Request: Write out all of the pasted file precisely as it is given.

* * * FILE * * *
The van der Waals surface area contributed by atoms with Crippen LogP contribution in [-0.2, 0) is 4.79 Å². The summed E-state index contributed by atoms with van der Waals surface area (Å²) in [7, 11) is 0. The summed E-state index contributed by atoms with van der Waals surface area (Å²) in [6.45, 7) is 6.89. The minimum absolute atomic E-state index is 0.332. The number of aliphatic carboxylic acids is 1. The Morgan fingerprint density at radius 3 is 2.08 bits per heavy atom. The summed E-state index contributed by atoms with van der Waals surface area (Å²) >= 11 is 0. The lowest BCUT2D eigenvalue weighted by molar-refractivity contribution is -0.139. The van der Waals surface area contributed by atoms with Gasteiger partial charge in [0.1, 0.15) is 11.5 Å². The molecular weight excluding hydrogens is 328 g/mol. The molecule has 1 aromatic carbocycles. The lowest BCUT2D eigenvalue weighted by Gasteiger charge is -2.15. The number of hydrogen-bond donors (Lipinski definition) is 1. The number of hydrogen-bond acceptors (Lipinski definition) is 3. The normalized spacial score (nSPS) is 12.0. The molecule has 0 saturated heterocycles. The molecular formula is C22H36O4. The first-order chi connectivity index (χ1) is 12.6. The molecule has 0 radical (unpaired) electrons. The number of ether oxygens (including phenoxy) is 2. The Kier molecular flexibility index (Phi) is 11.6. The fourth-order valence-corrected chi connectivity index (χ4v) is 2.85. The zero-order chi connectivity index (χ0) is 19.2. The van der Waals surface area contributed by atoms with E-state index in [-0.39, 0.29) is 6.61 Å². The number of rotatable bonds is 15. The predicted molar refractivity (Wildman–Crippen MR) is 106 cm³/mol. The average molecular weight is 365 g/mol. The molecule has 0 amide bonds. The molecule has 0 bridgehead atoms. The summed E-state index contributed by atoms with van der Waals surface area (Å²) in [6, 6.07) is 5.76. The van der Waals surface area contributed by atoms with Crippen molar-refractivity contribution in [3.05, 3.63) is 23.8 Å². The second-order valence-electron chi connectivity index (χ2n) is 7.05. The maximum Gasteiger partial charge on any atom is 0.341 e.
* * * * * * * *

The van der Waals surface area contributed by atoms with Crippen LogP contribution in [-0.2, 0) is 4.79 Å². The summed E-state index contributed by atoms with van der Waals surface area (Å²) in [7, 11) is 0. The summed E-state index contributed by atoms with van der Waals surface area (Å²) in [6.45, 7) is 6.89. The minimum absolute atomic E-state index is 0.332. The number of aliphatic carboxylic acids is 1. The Morgan fingerprint density at radius 3 is 2.08 bits per heavy atom. The summed E-state index contributed by atoms with van der Waals surface area (Å²) >= 11 is 0. The lowest BCUT2D eigenvalue weighted by molar-refractivity contribution is -0.139. The van der Waals surface area contributed by atoms with Gasteiger partial charge in [0.1, 0.15) is 11.5 Å². The molecular weight excluding hydrogens is 328 g/mol. The molecule has 1 aromatic carbocycles. The lowest BCUT2D eigenvalue weighted by Gasteiger charge is -2.15. The number of hydrogen-bond donors (Lipinski definition) is 1. The number of hydrogen-bond acceptors (Lipinski definition) is 3. The normalized spacial score (nSPS) is 12.0. The molecule has 0 saturated heterocycles. The molecular formula is C22H36O4. The first-order chi connectivity index (χ1) is 12.6. The molecule has 0 radical (unpaired) electrons. The number of ether oxygens (including phenoxy) is 2. The Kier molecular flexibility index (Phi) is 11.6. The fourth-order valence-corrected chi connectivity index (χ4v) is 2.85. The zero-order chi connectivity index (χ0) is 19.2. The van der Waals surface area contributed by atoms with E-state index in [-0.39, 0.29) is 6.61 Å². The number of rotatable bonds is 15. The predicted molar refractivity (Wildman–Crippen MR) is 106 cm³/mol. The average molecular weight is 365 g/mol. The molecule has 0 amide bonds. The molecule has 0 bridgehead atoms. The summed E-state index contributed by atoms with van der Waals surface area (Å²) in [6, 6.07) is 5.76. The van der Waals surface area contributed by atoms with Crippen molar-refractivity contribution in [3.05, 3.63) is 23.8 Å². The second-order valence-electron chi connectivity index (χ2n) is 7.05. The maximum Gasteiger partial charge on any atom is 0.341 e.